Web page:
Algae (singular: alga) are autotrophic organisms that can carry out the process of photosynthesis. As of now, more than 30,000 species of algae are identified. Though algae possess chlorophyll similar to the green plants, they lack true roots, rhizoids, and leaves. Hence, they are not categorized as plants; rather they are considered as a different organism altogether.
The structure of algae can vary from simple unicellular (for example, Micromonas) to complex multicellular (for example, Kelps) forms. Usually, algae are found in any type of habitat: freshwater, marine water, swampy areas, moist soil and rocks. Based on the characteristic features, there are four major types of algae, namely cyanobacteria, green algae, red algae, and brown algae.
Procreation in Algae
The reproduction of algae can be discussed under two types, namely asexual reproduction and sexual reproduction. The former type refers to reproduction in which a new organism is generated from a single parent. In case of the sexual type, two haploid sex cells are fused to form a diploid zygote that develops into an organism. Let's discuss in brief about the vegetative, asexual, and sexual reproduction in algae along with examples.
Vegetative breeding in algae is quite diverse. Some unicellular forms of algae like Euglena reproduce by binary fission, in which the parent cell divides (longitudinal or transverse) into two similar parts. These two cells develop as organisms and are similar to the parent cell. Fragmentation is a process that is classified under vegetative reproduction in algae. It occurs in Sargassum and other colonial algae, whereby the parent cell divides into two or more fragments that grow into new organisms.
Asexual reproduction occurs by the formation of spores; the algal species Chlamydomonas and Chlorella reproduce by this method. Depending upon the algal species, the spores can be produced in normal or specialized cells. They are either motile or non-motile. Different types of spores are zoospores, synzoospores, aplanospores, hypnospores, autospores, and tetraspores.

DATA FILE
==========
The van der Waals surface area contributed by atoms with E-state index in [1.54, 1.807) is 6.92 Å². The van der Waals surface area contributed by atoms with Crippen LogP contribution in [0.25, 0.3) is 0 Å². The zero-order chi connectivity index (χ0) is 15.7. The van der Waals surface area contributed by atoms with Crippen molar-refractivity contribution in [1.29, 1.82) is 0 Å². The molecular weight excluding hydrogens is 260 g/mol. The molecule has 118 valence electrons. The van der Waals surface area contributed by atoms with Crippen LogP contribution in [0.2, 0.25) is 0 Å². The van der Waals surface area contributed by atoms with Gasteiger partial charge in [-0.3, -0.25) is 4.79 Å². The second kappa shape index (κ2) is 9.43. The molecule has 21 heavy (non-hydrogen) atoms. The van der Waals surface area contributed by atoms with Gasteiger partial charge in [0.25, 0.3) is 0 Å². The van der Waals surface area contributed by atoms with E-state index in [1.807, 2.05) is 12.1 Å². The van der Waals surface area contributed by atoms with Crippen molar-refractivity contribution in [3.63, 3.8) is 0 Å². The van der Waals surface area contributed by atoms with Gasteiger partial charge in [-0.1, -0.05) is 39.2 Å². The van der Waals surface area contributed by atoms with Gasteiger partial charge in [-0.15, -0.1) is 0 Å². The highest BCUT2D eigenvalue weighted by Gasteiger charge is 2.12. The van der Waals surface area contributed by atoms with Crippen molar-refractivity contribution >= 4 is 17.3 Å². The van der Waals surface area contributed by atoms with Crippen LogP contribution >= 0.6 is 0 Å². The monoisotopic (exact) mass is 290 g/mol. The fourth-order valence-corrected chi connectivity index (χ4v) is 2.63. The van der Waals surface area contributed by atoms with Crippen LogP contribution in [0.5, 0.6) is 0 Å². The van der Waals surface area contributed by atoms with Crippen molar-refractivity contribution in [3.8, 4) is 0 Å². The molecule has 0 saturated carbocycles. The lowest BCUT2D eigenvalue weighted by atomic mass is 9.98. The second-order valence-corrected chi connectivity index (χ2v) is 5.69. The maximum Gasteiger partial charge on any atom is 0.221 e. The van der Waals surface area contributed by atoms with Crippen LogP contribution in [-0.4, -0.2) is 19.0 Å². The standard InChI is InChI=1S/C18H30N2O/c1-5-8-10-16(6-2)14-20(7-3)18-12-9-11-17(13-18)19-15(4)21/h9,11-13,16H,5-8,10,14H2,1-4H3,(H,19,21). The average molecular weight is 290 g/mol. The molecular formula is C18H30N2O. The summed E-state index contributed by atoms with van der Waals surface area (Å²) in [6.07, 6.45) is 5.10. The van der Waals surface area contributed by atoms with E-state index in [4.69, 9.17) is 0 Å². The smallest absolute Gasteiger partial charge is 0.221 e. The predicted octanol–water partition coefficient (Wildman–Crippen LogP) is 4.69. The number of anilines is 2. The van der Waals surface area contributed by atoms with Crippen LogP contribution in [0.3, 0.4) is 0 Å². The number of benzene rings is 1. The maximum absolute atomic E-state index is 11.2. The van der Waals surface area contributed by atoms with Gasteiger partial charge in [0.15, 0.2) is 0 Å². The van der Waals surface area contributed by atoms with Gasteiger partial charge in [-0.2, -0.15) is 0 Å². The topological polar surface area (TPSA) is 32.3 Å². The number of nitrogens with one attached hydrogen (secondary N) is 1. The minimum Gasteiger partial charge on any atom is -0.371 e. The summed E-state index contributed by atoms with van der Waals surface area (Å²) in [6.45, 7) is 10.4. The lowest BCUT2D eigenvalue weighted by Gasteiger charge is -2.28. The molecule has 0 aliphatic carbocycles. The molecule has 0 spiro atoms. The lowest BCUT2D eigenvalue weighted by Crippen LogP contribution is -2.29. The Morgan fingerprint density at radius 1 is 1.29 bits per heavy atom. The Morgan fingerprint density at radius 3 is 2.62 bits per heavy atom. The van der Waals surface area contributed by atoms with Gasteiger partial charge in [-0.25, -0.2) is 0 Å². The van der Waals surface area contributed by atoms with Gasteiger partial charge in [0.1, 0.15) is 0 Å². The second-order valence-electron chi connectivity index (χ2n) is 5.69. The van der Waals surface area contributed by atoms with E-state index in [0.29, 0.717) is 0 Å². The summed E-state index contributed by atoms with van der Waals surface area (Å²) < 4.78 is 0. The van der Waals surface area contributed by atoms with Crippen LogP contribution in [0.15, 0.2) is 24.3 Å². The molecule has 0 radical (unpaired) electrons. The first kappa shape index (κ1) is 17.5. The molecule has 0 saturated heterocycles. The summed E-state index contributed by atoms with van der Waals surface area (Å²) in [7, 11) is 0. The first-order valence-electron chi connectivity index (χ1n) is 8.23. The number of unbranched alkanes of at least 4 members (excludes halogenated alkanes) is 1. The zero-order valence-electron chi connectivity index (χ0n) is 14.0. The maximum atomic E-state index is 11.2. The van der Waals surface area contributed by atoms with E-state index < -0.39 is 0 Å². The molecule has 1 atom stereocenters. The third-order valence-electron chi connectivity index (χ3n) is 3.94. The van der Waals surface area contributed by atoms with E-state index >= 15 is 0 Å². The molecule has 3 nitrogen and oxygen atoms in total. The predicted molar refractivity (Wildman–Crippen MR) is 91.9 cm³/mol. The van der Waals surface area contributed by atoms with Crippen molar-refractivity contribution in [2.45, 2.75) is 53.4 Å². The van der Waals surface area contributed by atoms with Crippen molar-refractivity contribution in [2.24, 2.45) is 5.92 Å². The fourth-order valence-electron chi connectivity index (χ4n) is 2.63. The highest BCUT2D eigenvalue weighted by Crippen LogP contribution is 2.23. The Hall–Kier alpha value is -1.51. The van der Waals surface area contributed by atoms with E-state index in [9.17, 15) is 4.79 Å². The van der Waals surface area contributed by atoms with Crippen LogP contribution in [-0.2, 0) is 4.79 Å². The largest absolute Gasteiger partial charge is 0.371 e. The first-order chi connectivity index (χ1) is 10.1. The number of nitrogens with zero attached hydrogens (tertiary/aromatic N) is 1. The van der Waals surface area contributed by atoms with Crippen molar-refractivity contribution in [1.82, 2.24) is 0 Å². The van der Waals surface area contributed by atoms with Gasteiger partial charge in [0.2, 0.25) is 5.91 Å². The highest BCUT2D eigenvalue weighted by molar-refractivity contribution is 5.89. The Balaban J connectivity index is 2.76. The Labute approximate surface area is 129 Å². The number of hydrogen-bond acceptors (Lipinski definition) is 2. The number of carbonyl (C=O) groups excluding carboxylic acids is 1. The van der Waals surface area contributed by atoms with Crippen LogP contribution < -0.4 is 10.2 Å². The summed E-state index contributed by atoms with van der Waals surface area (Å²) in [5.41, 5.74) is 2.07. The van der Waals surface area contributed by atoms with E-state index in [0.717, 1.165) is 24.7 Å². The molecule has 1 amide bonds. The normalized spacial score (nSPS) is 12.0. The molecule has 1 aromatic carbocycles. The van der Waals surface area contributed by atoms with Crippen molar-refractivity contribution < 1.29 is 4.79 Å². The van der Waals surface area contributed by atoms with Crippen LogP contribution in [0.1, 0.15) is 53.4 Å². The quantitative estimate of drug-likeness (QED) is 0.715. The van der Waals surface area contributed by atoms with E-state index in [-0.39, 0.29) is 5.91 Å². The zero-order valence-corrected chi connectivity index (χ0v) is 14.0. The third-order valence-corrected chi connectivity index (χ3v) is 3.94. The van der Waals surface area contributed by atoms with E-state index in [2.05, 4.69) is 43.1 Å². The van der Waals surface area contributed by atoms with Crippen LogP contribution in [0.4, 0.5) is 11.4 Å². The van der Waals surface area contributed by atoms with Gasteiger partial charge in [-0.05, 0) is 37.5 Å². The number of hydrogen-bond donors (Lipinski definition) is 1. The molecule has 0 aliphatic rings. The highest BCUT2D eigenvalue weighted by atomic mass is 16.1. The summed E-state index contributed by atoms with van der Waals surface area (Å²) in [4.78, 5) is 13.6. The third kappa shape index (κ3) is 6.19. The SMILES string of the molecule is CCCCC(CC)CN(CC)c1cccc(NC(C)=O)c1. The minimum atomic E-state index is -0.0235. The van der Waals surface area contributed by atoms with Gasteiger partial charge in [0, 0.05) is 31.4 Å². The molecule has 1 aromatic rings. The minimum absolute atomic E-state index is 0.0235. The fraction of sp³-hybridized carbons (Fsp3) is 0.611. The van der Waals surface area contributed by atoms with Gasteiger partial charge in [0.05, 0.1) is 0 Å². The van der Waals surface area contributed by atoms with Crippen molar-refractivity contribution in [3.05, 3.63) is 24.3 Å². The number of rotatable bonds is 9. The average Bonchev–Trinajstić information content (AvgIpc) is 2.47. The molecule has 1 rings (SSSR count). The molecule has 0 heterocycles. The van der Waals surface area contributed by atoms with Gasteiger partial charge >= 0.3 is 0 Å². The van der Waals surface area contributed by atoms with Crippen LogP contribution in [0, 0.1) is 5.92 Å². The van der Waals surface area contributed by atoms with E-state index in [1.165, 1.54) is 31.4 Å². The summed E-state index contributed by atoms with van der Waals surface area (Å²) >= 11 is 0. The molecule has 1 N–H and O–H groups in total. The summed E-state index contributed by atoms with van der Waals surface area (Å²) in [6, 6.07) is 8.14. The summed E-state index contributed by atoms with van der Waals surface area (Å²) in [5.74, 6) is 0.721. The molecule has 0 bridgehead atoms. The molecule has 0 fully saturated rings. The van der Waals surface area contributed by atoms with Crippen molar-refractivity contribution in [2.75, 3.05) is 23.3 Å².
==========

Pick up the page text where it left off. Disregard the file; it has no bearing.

As mentioned earlier, sexual reproduction takes place by the union of male and female gametes. The gametes may be identical in shape, size, and structure (isogamy) or different (heterogamy). Some of the simplest forms of algae like Spirogyra reproduce by the conjugation method of sexual reproduction. In the process of conjugation, two filamentous strands (or two organisms) of the same algae species exchange genetic material through the conjugation tube. Among two strands, one acts as a donor and another behaves as a receiver. After exchanging the genetic material, two strands separate from each other. The receiver then gives rise to a diploid organism.
In the higher forms of algae, for example Ulva and Laminaria, an alternation of generation is usually observed. Both asexual and sexual reproduction occur in such organisms. Thus, the mature forms of haploid organisms called gametophyte and diploid organisms called sporophyte are present in the life cycle. If gametophyte and sporophyte organisms are similar in appearance, then they are referred to as isomorphic, whereas algae with different gametophyte and sporophyte forms are called heteromorphic.
The gametophyte produces haploid gametes by mitosis cell division, which unite to form diploid zygote that develops into a sporophyte. The sporophyte then undergoes meiotic cell division to give rise to haploid spores, which grow into gametophytes. This way, the gametophyte and sporophyte generations alter with each other.